Property and casualty excess reinsurance rates are likely to rise further, according to S&P Global Ratings latest report.
The rating agency has recently assessed the country’s insurance sector as low risk, incorporating recent headwinds across catastrophes, claims inflations and reinsurance cost, among others.
In recent years, the country has been seeing a decline in the frequency of catastrophes. But the intensity and damage bill has nearly doubled from a decade ago.
For example, from 31 December 2012 to 31 March 2022, Australia had about 40 declared catastrophes with original losses of about A$24 billion.
This compares with about 50 catastrophes in the prior ten years, but the original losses were almost half at less than A$13 billion (inflation adjusted).
Yet, the impact of these catastrophes, according to the report, has been tempered by sound earnings from other lines. Higher premium rates were passed on to policyholders, and excess claims were shared with reinsurers.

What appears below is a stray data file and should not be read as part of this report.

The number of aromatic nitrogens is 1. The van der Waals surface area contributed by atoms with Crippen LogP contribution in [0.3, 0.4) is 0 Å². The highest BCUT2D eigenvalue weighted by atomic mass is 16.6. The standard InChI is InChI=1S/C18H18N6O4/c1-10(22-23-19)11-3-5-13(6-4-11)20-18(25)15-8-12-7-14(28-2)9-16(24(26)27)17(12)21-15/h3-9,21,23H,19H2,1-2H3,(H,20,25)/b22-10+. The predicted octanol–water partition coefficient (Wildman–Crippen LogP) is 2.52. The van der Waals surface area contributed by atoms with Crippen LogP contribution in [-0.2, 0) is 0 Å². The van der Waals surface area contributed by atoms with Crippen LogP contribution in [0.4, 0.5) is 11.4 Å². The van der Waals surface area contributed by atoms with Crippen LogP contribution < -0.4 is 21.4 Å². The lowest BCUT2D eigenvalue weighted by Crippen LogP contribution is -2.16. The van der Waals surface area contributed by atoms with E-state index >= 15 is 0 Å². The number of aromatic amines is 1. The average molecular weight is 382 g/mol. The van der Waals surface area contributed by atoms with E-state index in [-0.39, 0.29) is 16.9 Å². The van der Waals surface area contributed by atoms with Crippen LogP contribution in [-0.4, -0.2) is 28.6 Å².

The report notes that Australia’s P/C sector is a mature one, well developed and advanced in terms of pricing and risk controls.
The numbers of licenced P/C insurers has grown over the years, with global P/C insurers instilling a highly competitive operating environment supported by global reinsurers.
In addition to this, local insurers have been particularly effective in managing large claims and exposure to natural peril and catastrophe events through reinsurance, the report noted.
Because of this, S&P expects heightened pressure on reinsurance rates and cover over the next three years.
S&P said: “We expect primary P/C insurers to experience continued upward pressure on reinsurance prices for property lines in particular, and across aggregate excess of loss protection covers. Higher reinsurance prices are seen in markets other than Australia too.”